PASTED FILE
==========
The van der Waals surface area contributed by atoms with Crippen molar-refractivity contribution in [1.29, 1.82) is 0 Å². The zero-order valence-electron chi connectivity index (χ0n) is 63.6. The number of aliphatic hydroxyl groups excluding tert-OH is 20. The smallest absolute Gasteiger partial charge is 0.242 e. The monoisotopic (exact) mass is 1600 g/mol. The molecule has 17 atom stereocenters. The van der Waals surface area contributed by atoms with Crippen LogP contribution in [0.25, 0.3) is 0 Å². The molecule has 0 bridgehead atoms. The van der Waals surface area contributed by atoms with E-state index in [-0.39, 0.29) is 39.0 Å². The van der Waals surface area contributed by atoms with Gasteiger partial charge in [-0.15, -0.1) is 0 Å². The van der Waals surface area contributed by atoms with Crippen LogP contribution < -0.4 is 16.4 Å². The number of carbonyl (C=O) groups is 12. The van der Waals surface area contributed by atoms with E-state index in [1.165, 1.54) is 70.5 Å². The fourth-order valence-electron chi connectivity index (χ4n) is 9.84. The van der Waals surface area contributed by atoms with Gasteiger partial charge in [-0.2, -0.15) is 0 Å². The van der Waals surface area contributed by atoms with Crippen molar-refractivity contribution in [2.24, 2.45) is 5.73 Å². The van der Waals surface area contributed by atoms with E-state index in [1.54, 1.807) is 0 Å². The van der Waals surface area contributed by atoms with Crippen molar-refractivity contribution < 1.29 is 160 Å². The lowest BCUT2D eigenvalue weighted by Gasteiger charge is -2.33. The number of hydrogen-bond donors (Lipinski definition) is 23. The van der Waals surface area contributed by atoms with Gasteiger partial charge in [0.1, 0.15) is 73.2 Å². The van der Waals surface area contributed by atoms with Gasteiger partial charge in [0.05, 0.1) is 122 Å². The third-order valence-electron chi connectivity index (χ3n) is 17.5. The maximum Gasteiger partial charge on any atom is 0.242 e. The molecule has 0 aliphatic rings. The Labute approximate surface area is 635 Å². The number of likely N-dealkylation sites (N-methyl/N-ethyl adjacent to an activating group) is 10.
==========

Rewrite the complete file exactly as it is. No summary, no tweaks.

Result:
The van der Waals surface area contributed by atoms with Crippen molar-refractivity contribution in [1.29, 1.82) is 0 Å². The zero-order valence-electron chi connectivity index (χ0n) is 63.6. The number of aliphatic hydroxyl groups excluding tert-OH is 20. The smallest absolute Gasteiger partial charge is 0.242 e. The monoisotopic (exact) mass is 1600 g/mol. The molecule has 17 atom stereocenters. The van der Waals surface area contributed by atoms with Crippen LogP contribution in [0.25, 0.3) is 0 Å². The molecule has 0 bridgehead atoms. The van der Waals surface area contributed by atoms with E-state index in [-0.39, 0.29) is 39.0 Å². The van der Waals surface area contributed by atoms with Gasteiger partial charge in [-0.15, -0.1) is 0 Å². The van der Waals surface area contributed by atoms with Crippen LogP contribution < -0.4 is 16.4 Å². The number of carbonyl (C=O) groups is 12. The van der Waals surface area contributed by atoms with E-state index in [1.165, 1.54) is 70.5 Å². The fourth-order valence-electron chi connectivity index (χ4n) is 9.84. The van der Waals surface area contributed by atoms with Gasteiger partial charge in [-0.2, -0.15) is 0 Å². The van der Waals surface area contributed by atoms with Crippen molar-refractivity contribution in [2.24, 2.45) is 5.73 Å². The van der Waals surface area contributed by atoms with E-state index in [1.54, 1.807) is 0 Å². The van der Waals surface area contributed by atoms with Crippen molar-refractivity contribution < 1.29 is 160 Å². The lowest BCUT2D eigenvalue weighted by Gasteiger charge is -2.33. The number of hydrogen-bond donors (Lipinski definition) is 23. The van der Waals surface area contributed by atoms with Gasteiger partial charge in [0.1, 0.15) is 73.2 Å². The van der Waals surface area contributed by atoms with Gasteiger partial charge in [0.05, 0.1) is 122 Å². The third-order valence-electron chi connectivity index (χ3n) is 17.5. The maximum Gasteiger partial charge on any atom is 0.242 e. The molecule has 0 aliphatic rings. The Labute approximate surface area is 635 Å². The number of likely N-dealkylation sites (N-methyl/N-ethyl adjacent to an activating group) is 10.